The UK government has introduced the Economic Crime and Corporate Transparency Act 2023.
This legislation, passed on October 26, purportedly targets fraud and money laundering, aiming to bolster the security of the UK’s economy.
The Act will empower law enforcement agencies more powers to seize and manage cryptocurrencies.
Purportedly, cryptocurrencies are often associated with illicit financial activities in the UK – the National Crime Agency’s finding states that it found over $1.2 billion of illegal cash sent overseas using cryptocurrencies in 2021.
One of the Act’s most contentious aspects is the simplified process for the police and the National Crime Agency to seize cryptocurrencies and convert them into fiat currency, even before a legal hearing.
Such a liquidation would ignore the volatility of the cryptocurrency markets, possibly putting cryptocurrency owners at financial risk, even if they weren’t guilty of any alleged crime.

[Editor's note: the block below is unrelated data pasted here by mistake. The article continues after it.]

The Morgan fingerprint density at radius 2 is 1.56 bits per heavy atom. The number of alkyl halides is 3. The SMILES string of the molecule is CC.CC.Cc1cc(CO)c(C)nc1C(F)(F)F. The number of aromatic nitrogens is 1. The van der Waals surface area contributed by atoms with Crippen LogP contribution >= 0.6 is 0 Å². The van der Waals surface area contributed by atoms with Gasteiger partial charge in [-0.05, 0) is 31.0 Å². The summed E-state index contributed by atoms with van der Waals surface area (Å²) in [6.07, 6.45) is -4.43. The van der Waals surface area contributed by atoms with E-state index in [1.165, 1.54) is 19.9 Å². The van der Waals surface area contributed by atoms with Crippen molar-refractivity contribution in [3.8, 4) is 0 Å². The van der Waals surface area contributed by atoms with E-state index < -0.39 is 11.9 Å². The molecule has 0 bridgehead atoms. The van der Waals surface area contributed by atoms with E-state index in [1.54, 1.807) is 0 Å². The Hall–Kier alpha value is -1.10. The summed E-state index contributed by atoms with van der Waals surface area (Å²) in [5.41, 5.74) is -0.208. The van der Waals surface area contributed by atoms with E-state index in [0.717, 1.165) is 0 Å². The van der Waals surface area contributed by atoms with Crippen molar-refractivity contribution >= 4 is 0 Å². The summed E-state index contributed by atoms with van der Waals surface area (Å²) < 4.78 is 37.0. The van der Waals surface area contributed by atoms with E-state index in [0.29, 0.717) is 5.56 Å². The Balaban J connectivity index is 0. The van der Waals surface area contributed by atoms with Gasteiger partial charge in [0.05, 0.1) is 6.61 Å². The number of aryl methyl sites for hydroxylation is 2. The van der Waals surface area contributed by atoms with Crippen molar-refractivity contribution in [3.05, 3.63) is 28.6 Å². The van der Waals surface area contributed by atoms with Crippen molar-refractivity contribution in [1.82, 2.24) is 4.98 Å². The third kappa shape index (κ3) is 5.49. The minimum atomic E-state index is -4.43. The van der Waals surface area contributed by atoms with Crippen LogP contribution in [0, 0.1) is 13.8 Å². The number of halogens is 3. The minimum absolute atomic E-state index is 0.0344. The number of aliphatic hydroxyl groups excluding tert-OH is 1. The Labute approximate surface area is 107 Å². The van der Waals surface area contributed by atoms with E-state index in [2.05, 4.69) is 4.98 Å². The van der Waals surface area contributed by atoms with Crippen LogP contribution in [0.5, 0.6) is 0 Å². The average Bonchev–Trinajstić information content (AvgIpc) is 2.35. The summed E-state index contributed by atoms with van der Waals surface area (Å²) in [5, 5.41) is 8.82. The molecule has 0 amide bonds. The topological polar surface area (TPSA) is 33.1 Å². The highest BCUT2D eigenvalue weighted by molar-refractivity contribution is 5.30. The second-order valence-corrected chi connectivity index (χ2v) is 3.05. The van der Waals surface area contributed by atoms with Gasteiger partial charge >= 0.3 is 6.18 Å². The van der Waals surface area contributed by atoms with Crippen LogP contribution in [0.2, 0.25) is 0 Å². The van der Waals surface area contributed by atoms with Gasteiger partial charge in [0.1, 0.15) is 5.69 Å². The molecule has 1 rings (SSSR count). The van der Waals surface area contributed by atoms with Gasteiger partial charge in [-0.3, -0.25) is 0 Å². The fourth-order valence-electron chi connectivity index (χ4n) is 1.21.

That being said, it could also pave the way for arbitrary confiscations and undermine due process.
This streamlined approach, while supposedly more efficient, is rife with potential for misuse of power.
One other change in the Act is the expanded authority granted to Companies House, a government agency overseeing company registrations and incorporations.
Companies House is now endowed with the ability to conduct more stringent identity checks on company directors.
Ostensibly, this is to cleanse the official register of fraudulent entities and facilitate information sharing with law enforcement agencies.
While the UK government presents this Act as a resolute response to cryptocurrency misuse, skepticism looms large.